AAPI Month Boardroom Insights — Interview with Anisa Kamadoli Costa

AAPI Month Boardroom Insights — Interview with Anisa Kamadoli Costa, the first-ever Chief Sustainability Officer at Rivian

AAPI Month Boardroom Insights — Interview with Anisa Kamadoli Costa

For Asian American and Pacific Islanders Month, we’re sharing highlights from interviews with accomplished AAPI leaders making an impact in the boardroom and the world.  

Here, we're honored to introduce, Anisa Kamadoli Costa, and share how she leveraged her sustainability expertise and philanthropic experience to land her extensive list of board roles.

Anisa is currently the first-ever Chief Sustainability Officer at Rivian, an electric vehicle automaker and automotive technology company based in Irvine, CA that recently made TIME’s List of 100 Most Influential Companies of the year 2022. Prior to Rivian, Anisa spent almost 20 years at the prestigious Tiffany & Co. (NYSE: TIF), as their Chief Sustainability Officer, where she drove the company’s global sustainability and corporate responsibility agenda, connecting it to brand and shareholder value through marketing and communications, merchandising, investor relations, risk management, and internal culture.

At Tiffany & Co., Anisa was also the Chairman and President of the Tiffany & Co. Foundation which implements the company’s philanthropic strategy supporting nonprofit organizations dedicated to the stewardship of natural resources. In this dual role, Anisa led the agenda and interfaced regularly with the ESG Committee of the board prior to Tiffany & Co’s acquisition by LVMH last summer.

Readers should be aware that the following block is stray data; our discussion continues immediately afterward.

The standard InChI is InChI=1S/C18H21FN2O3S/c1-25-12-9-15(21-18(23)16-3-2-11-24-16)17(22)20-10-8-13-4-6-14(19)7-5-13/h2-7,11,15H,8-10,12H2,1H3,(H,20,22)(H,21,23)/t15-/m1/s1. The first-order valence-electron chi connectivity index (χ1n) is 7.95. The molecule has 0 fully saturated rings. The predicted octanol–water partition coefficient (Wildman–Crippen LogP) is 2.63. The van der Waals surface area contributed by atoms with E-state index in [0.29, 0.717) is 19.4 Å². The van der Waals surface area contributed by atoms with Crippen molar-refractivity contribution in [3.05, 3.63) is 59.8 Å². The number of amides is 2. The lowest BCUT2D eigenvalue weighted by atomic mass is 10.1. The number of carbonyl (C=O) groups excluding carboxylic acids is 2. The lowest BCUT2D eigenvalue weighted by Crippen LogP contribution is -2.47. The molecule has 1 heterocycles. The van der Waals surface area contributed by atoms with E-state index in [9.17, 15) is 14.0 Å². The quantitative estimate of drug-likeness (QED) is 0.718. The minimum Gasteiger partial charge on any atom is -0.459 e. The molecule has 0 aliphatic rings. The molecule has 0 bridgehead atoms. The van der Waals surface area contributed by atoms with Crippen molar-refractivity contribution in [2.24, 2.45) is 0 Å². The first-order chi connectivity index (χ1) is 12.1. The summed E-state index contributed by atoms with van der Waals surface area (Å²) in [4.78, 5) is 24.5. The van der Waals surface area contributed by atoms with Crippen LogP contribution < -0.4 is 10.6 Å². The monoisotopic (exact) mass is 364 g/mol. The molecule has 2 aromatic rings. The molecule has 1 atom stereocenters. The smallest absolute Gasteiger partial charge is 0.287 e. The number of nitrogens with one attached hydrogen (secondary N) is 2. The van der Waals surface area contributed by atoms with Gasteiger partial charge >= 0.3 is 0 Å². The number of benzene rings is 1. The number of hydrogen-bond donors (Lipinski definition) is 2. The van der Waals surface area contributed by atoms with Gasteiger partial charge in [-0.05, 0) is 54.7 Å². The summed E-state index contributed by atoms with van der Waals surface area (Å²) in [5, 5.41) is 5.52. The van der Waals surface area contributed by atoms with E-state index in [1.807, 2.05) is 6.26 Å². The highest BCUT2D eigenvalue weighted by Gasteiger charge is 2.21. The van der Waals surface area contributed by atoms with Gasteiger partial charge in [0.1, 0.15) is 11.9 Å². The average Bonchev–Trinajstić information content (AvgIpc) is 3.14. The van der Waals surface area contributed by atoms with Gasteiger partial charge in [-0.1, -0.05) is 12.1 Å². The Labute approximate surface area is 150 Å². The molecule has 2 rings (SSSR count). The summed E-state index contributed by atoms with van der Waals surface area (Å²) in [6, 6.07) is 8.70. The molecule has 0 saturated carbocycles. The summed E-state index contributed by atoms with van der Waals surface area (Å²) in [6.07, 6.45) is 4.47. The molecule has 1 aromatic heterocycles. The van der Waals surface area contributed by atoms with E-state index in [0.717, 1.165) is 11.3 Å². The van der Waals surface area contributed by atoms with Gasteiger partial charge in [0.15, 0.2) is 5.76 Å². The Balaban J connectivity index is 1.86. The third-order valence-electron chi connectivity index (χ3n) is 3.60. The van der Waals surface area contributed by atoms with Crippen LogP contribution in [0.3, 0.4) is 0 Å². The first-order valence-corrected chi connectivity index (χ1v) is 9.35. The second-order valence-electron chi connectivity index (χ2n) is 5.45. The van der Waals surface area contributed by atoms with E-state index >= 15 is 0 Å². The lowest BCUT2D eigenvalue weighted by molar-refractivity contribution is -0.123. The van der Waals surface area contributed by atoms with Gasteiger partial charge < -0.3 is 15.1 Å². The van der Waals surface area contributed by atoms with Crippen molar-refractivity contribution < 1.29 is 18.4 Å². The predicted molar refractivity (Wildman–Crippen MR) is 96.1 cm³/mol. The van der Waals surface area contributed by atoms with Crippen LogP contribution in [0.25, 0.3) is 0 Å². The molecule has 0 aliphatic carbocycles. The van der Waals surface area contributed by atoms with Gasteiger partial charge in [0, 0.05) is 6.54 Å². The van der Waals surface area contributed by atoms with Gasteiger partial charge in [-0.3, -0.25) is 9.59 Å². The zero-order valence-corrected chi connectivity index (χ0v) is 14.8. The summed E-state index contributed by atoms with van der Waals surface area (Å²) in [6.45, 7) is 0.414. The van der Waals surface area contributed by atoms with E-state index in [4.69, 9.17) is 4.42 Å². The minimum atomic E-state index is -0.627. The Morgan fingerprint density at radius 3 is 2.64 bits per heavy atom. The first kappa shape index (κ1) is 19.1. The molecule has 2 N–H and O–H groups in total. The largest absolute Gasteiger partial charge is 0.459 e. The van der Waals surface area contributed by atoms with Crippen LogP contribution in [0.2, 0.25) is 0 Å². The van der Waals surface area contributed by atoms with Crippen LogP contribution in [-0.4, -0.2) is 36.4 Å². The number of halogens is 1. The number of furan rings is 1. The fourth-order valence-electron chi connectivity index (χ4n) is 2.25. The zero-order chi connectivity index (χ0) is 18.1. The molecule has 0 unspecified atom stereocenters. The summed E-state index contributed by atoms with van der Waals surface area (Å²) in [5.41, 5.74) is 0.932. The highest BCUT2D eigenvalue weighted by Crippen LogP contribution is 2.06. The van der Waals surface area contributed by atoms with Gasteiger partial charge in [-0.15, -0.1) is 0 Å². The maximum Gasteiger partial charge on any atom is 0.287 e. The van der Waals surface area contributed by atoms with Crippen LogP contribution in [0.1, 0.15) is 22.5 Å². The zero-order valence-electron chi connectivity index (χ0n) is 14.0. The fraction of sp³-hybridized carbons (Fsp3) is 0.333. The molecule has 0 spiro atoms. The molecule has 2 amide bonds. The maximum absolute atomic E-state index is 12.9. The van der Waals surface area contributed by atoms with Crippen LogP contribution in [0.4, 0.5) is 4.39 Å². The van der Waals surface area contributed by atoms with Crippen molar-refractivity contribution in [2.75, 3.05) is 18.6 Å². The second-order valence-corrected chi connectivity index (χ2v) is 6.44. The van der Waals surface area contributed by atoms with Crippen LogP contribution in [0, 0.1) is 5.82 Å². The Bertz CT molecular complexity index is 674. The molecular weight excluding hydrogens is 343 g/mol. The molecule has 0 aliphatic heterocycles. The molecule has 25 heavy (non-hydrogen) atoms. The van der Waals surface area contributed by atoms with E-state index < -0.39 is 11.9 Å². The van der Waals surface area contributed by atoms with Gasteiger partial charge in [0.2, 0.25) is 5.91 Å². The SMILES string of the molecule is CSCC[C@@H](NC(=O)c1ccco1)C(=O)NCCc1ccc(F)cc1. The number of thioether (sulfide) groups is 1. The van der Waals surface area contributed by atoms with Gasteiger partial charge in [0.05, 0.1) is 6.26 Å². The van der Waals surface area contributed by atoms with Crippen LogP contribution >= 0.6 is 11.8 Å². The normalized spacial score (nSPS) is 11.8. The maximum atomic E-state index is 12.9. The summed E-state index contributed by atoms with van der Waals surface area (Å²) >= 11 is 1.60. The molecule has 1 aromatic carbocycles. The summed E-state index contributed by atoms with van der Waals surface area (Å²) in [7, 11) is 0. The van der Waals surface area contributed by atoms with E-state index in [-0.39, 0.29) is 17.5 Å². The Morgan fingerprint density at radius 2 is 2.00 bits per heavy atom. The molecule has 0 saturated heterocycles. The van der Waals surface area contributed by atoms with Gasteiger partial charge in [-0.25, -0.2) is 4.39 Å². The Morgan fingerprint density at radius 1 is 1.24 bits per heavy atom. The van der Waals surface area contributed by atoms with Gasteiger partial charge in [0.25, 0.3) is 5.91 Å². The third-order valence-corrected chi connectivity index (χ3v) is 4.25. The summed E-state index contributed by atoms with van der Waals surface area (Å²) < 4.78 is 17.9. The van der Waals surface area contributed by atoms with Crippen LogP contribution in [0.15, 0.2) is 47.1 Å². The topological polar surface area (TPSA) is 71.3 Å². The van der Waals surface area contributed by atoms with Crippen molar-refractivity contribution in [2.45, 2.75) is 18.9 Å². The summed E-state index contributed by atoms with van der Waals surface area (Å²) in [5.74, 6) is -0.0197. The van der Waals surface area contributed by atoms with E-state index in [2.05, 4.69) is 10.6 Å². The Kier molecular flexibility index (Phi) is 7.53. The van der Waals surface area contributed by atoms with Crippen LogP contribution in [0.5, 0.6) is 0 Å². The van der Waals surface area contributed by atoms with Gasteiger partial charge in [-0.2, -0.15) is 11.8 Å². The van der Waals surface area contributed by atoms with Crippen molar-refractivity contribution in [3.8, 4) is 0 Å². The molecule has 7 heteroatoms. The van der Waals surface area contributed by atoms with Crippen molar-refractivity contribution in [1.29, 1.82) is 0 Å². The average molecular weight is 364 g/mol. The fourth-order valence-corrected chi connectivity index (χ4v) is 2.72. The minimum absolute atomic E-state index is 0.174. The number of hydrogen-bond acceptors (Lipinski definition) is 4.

Anisa is a seasoned board director having previously served on the boards of the Geraldine Rockefeller Dodge Foundation, American Swiss Foundation, Environmental Grantmakers Association and Conservation International’s Leadership Council. In addition, she currently serves as a board of directors for Columbia SIPA and on the World Economic Forum’s Global Future Council on Human Rights, having previously served on its Mining and Metals Council.

1. Please share your perspective on the process of landing your first corporate board. Did it come from your personal network?  

My board interviews to date have come from both my professional network as well as recruiting firms. After drafting, seeking input, and finalizing my board bio, I let my network know of my interest in joining a board, and shared my bio and personal value proposition with recruiters with whom I have a trusted relationship and who specialize in both executive hires and placing board candidates.    

2. Did you already have board experience or exposure and if so, what type of governance experience did you already bring to the table?

My experience as a philanthropy and ESG executive has afforded me the opportunity to work closely with nonprofit boards as well as public company boards. As Chief Sustainability Officer and Chairman and President of the Tiffany & Co. Foundation, I led the agenda and interfaced regularly with the ESG Committee of the board prior to Tiffany & Co’s acquisition by LVMH last summer. I recently became the first-ever Chief Sustainability Officer for Rivian, the electric vehicle company, and expect to play a similar role.

3. What was your personal value proposition and how was it uniquely suited for that board?

With more than two decades of experience serving as the architect of sustainability strategies and navigating the many environmental, social, and governance challenges embedded across global supply chains, my personal value proposition centers on my deep understanding of how to connect ESG issues to business performance, corporate reputation, marketing and communications, and shareholder value.